House Democrats push bonus depreciation bill

The House included bonus depreciation as part of its December payroll tax cut bill, but the measure was removed during a conference with the Senate. 

The Ways and Means panel and Senate Finance Committee are in the process of determining what tax extenders to include in a package, which is expected to cost tens of billions. 

The measure, introduced on Wednesday by 14 Ways and Means Committee Democrats and Budget Committee ranking member Chris Van Hollen (D-Md.), is the first in a series of so-called No Excuses legislation to promote economic growth that the lawmakers plan to introduce before the August recess.


Their goal, they said, is to push House Republicans to act on jobs legislation. 

Rep. Pat Tiberi (R-Ohio), the chairman of the Ways and Means subcommittee that deals with taxes, told reporters after a hearing recently that a vote on a pared-down extenders package would probably be delayed until the lame duck and would not be included as part of an extension of all the Bush-era tax rates. 

Top Senate Democrats like Finance Chairman Max BaucusMax Sieben BaucusBiden nominates Nicholas Burns as ambassador to China Cryptocurrency industry lobbies Washington for 'regulatory clarity' Bottom line MORE (Mont.) have called for quickly extending expired provisions.

Some tax experts have suggested breaking out the extenders by industry and where there is broad agreement, an idea that was well-received by some House lawmakers, including Tiberi. 

"This bill can be passed tomorrow if our Republican colleagues would stop playing politics and start focusing on measures that would actually help the American people,” said Rep. Jim McDermottJames (Jim) Adelbert McDermottSondland has 'no intention of resigning,' associate says Three women accuse Gordon Sondland of sexual misconduct Portland hotel chain founded by Trump ambassador says boycott is attack on employees MORE (D-Wash.) told reporters.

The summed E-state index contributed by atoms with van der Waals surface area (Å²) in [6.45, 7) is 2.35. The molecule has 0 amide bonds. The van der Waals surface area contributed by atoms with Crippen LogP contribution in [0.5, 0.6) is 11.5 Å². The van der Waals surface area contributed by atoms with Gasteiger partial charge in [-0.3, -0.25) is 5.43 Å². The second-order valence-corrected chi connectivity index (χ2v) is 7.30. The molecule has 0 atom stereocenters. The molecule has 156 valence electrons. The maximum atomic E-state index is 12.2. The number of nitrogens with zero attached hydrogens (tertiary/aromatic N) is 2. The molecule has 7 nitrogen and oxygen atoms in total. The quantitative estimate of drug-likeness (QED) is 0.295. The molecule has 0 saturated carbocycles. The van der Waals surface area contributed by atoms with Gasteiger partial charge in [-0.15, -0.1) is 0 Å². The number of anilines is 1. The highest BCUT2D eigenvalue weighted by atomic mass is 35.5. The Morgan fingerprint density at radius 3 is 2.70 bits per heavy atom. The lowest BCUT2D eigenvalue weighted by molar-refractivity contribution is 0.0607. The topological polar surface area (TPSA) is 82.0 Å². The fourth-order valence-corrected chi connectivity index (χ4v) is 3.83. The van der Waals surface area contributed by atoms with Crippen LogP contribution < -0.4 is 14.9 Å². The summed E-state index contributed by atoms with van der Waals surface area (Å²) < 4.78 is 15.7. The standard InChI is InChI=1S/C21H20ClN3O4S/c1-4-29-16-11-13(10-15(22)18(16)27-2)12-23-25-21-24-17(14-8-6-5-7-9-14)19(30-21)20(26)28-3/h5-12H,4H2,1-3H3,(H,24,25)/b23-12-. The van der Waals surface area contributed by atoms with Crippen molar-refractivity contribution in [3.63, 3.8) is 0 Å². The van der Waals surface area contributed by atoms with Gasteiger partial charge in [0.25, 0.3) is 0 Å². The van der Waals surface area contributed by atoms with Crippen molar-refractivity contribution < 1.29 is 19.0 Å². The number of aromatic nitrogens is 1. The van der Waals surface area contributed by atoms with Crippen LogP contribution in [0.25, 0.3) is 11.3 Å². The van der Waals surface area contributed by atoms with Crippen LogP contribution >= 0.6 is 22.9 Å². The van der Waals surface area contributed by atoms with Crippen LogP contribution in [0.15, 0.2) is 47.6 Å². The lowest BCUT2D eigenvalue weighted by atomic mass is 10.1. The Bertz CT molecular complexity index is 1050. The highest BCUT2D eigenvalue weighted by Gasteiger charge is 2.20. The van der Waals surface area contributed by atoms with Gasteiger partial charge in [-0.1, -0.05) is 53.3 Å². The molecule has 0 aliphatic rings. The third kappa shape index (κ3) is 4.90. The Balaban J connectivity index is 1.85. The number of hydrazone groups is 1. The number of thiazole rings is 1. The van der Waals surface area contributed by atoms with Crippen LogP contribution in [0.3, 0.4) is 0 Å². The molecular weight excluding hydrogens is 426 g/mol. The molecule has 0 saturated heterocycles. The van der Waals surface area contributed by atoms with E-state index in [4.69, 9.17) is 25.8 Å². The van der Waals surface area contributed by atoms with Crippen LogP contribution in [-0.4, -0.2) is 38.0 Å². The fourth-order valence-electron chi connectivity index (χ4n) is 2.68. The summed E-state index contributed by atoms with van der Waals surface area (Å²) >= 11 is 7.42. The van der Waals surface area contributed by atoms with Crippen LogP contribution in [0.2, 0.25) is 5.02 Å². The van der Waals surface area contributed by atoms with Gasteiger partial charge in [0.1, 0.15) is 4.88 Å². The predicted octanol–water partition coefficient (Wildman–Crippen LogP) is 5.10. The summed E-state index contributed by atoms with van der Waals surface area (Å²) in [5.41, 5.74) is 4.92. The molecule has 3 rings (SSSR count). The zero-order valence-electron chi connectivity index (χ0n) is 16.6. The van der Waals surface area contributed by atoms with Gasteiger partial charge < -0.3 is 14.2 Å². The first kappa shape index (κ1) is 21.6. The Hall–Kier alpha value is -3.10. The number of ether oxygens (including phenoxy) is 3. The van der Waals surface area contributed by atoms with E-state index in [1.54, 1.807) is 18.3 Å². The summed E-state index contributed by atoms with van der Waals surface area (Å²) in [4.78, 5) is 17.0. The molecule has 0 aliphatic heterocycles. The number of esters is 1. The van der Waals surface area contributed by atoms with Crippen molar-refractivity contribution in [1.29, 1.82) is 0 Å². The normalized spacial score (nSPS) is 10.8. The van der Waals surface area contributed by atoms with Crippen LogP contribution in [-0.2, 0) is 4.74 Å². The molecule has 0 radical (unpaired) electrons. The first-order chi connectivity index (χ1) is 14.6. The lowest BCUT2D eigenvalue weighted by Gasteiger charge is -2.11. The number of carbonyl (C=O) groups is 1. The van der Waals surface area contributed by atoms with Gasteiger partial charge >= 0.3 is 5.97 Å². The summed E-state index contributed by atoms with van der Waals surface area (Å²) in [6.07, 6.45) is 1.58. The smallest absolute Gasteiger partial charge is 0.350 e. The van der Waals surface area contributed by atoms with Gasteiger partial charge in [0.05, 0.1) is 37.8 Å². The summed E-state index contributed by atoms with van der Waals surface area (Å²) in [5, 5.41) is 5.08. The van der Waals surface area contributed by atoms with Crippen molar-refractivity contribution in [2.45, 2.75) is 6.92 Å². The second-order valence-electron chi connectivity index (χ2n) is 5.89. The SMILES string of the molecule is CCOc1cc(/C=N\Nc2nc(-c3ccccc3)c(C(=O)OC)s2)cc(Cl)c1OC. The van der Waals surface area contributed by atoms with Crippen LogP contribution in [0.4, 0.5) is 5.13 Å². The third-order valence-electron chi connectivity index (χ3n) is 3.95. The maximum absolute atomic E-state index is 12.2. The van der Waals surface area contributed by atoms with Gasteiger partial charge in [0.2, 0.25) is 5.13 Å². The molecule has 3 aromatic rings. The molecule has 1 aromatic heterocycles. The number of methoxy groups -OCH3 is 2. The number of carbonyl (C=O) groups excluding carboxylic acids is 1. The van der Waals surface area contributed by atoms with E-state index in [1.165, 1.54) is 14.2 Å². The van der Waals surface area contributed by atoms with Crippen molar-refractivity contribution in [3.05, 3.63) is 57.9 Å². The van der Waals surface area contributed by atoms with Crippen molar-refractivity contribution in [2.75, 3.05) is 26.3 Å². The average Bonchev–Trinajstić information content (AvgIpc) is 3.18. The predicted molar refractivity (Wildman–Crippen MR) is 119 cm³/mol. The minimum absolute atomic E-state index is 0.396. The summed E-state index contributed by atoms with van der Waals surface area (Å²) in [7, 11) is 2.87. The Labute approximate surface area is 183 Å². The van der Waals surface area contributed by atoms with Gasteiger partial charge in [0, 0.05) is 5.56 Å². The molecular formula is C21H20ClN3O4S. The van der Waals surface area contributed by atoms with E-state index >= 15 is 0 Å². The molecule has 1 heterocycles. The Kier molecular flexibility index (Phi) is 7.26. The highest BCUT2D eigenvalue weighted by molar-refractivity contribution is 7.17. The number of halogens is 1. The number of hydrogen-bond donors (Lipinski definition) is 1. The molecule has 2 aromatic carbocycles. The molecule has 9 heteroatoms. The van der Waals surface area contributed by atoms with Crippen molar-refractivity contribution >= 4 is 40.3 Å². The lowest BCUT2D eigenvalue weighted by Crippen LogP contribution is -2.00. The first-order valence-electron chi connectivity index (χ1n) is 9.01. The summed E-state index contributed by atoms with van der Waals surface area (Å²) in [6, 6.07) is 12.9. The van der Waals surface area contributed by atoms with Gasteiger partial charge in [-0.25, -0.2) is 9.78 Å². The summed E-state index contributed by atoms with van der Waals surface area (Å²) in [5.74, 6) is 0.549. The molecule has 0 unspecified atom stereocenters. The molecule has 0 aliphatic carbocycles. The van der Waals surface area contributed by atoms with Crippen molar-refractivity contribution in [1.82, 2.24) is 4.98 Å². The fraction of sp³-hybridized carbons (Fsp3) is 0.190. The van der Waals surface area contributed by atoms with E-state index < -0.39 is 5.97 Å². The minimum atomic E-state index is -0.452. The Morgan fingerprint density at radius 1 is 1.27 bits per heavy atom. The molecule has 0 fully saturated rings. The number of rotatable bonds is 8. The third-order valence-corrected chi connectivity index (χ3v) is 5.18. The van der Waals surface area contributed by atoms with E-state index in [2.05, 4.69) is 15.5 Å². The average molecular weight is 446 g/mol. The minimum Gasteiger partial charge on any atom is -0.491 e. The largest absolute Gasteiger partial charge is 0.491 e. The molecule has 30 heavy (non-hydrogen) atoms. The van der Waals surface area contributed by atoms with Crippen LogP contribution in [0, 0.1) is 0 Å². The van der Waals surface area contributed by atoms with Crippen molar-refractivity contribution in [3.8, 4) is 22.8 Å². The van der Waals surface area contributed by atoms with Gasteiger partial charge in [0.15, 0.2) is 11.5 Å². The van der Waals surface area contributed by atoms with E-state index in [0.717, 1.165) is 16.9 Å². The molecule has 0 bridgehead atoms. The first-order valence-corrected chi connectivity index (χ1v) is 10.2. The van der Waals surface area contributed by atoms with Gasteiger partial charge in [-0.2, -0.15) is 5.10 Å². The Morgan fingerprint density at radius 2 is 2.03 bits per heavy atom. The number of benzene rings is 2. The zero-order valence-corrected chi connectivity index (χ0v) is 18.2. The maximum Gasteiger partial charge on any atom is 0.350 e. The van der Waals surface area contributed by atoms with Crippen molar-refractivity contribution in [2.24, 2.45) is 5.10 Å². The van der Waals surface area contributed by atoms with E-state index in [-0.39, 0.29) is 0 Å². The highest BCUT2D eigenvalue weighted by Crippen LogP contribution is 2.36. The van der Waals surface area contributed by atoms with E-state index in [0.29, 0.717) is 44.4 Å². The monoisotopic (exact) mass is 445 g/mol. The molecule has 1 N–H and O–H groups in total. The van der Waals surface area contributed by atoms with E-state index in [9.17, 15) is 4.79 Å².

“This legislation, supported by Republicans in the past, does just that. It frees up capital for businesses to invest and create jobs without adding a single penny to the deficit," he said. 


Democrats suggest paying for the roughly $5 billion cost of the measure by ending tax breaks to oil-and-gas companies, a move unlikely to garner any Republican support.

Levin said he is open to discussing options with Republicans on pay-fors if they are willing to take up the measure as soon as possible. 

“Paying for it by ending oil and gas subsidies simply makes the most sense — it would end a tax subsidy that does nothing to increase job growth in order to extend one that will help put Americans back to work," Van Hollen said. 

"This legislation will help create jobs by boosting business investment in a way that won’t add to the deficit, and there are no excuses for not moving it forward.”

House Democratic Whip Steny Hoyer (Md.) expressed his support for the bill.

"These bills will show that Republicans have no more excuses to delay work on legislation that will grow our economy, provide greater certainty for businesses, and help create jobs for Americans that won’t be shipped overseas," he said. 

"I urge Republicans to stop wasting time on partisan message bills, and work with us on these bills."